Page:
The research team comprises more than 20 physicists working at Cardiff, the Universities of Jena, Vienna, and the Balearic Islands, the Albert Einstein Institute in Potsdam, and the California Institute of Technology. Solving Einstein's equations on supercomputers to accurately describe became possible only after a series of breakthroughs in 2005, and the mostly young researchers are excited to be part of a scientific revolution.

"The detectors are pushing against the limits of current technology, and now we will help them with simulations that are at the cutting edge of computing power. Access to such vast computing resources is a fantastic boost for scientific research in Wales," Dr. Hannam added.

While supercomputing resources in used to be relatively scarce, the PRACE Research Infrastructure now provides access to world-class supercomputers for European research projects, which undergo a competitive peer review process.

The PRACE infrastructure currently consists of three world-class supercomputers, which can each perform about 1 Petaflop which is a thousand billion arithmetic operations per second. The first machine in the network, the German Jugene, started operation in 2010, and it was joined in early 2011 by the French machine Curie, and the German system Hermit is about to officially start operation on November 1.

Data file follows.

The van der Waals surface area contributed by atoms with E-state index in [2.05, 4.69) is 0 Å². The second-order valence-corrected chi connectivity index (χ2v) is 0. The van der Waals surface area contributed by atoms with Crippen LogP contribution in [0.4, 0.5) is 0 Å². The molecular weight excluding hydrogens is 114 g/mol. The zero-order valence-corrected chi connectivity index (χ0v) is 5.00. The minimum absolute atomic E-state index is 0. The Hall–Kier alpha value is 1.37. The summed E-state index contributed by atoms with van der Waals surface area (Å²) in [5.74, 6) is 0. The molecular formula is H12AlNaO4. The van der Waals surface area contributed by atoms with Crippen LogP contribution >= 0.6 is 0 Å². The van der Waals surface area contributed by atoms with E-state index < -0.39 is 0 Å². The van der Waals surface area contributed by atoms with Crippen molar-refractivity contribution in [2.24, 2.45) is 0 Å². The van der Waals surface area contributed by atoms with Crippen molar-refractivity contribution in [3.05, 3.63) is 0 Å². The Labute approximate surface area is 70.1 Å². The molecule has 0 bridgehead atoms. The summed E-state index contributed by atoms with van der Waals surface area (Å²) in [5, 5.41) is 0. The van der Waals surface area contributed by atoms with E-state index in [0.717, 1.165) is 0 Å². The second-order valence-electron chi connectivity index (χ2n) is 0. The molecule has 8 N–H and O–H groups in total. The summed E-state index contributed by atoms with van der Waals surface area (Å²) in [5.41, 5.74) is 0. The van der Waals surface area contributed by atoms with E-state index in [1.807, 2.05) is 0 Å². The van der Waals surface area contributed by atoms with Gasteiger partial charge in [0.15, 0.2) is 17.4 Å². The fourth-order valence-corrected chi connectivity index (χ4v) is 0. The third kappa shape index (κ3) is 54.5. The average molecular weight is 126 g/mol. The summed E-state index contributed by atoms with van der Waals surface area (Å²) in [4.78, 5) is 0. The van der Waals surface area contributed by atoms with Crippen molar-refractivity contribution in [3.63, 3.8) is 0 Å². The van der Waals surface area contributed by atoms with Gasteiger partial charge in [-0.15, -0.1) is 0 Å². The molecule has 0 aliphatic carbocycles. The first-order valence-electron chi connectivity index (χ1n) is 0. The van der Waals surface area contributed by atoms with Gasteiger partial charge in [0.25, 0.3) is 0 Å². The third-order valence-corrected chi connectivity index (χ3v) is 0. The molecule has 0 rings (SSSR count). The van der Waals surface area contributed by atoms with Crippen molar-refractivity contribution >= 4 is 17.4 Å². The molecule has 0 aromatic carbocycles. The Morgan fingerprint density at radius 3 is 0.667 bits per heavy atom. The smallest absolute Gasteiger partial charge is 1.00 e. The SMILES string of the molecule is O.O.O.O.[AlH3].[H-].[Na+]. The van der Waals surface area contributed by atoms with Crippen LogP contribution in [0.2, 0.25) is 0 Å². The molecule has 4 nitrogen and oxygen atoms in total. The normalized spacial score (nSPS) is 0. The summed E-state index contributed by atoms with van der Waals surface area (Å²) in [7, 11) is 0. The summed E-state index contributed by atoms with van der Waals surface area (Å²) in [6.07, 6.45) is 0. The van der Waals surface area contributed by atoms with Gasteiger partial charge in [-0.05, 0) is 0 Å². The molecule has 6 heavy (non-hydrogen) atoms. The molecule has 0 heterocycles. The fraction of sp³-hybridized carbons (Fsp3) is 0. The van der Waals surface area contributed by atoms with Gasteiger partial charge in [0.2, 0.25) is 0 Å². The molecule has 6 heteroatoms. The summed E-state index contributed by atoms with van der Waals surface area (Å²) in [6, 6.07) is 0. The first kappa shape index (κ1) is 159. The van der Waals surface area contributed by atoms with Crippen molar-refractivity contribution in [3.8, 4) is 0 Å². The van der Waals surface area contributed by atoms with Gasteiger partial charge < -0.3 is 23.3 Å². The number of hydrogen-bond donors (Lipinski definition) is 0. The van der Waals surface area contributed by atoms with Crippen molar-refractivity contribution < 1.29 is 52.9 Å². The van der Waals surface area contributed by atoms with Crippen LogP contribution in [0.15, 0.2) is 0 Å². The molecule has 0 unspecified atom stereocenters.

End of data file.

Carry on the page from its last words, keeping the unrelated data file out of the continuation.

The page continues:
Future computers in the PRACE network are planned in Germany, Italy, and Spain.

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antialias_physorg
4.2 / 5 (10) Nov 03, 2011
that would push open a new window on the universe, and tell us about its `dark side'